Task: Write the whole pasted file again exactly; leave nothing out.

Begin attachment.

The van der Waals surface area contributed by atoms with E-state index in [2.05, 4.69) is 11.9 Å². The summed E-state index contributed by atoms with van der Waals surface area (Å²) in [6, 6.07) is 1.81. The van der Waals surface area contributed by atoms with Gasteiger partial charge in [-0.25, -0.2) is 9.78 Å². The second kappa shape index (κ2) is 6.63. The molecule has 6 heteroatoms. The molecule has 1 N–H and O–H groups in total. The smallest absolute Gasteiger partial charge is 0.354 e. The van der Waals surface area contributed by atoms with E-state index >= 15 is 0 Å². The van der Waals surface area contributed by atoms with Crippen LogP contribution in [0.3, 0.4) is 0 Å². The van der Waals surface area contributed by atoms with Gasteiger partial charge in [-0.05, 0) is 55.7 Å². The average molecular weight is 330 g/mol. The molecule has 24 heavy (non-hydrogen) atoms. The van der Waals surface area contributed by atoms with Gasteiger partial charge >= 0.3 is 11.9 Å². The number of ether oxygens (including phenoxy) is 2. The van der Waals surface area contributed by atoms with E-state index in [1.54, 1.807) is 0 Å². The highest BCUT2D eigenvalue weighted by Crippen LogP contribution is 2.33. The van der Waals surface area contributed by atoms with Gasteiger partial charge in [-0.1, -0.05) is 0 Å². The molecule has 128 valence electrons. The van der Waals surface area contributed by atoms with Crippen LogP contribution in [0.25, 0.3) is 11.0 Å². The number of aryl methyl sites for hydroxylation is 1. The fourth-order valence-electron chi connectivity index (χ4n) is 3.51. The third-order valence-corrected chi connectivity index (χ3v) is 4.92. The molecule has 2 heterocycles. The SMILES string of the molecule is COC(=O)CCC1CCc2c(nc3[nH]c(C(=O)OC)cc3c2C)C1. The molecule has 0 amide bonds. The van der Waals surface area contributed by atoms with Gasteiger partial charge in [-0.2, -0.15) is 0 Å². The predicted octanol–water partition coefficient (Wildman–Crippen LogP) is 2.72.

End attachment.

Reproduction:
The van der Waals surface area contributed by atoms with E-state index in [2.05, 4.69) is 11.9 Å². The summed E-state index contributed by atoms with van der Waals surface area (Å²) in [6, 6.07) is 1.81. The van der Waals surface area contributed by atoms with Gasteiger partial charge in [-0.25, -0.2) is 9.78 Å². The second kappa shape index (κ2) is 6.63. The molecule has 6 heteroatoms. The molecule has 1 N–H and O–H groups in total. The smallest absolute Gasteiger partial charge is 0.354 e. The van der Waals surface area contributed by atoms with E-state index >= 15 is 0 Å². The van der Waals surface area contributed by atoms with Crippen LogP contribution in [0.3, 0.4) is 0 Å². The van der Waals surface area contributed by atoms with Gasteiger partial charge in [-0.05, 0) is 55.7 Å². The average molecular weight is 330 g/mol. The molecule has 24 heavy (non-hydrogen) atoms. The van der Waals surface area contributed by atoms with Gasteiger partial charge >= 0.3 is 11.9 Å². The number of ether oxygens (including phenoxy) is 2. The van der Waals surface area contributed by atoms with E-state index in [1.54, 1.807) is 0 Å². The highest BCUT2D eigenvalue weighted by Crippen LogP contribution is 2.33. The van der Waals surface area contributed by atoms with Gasteiger partial charge in [-0.1, -0.05) is 0 Å². The molecule has 128 valence electrons. The van der Waals surface area contributed by atoms with Crippen LogP contribution in [0.25, 0.3) is 11.0 Å². The number of aryl methyl sites for hydroxylation is 1. The fourth-order valence-electron chi connectivity index (χ4n) is 3.51. The third-order valence-corrected chi connectivity index (χ3v) is 4.92. The molecule has 2 heterocycles. The SMILES string of the molecule is COC(=O)CCC1CCc2c(nc3[nH]c(C(=O)OC)cc3c2C)C1. The molecule has 0 amide bonds. The van der Waals surface area contributed by atoms with Gasteiger partial charge in [-0.2, -0.15) is 0 Å². The predicted octanol–water partition coefficient (Wildman–Crippen LogP) is 2.72.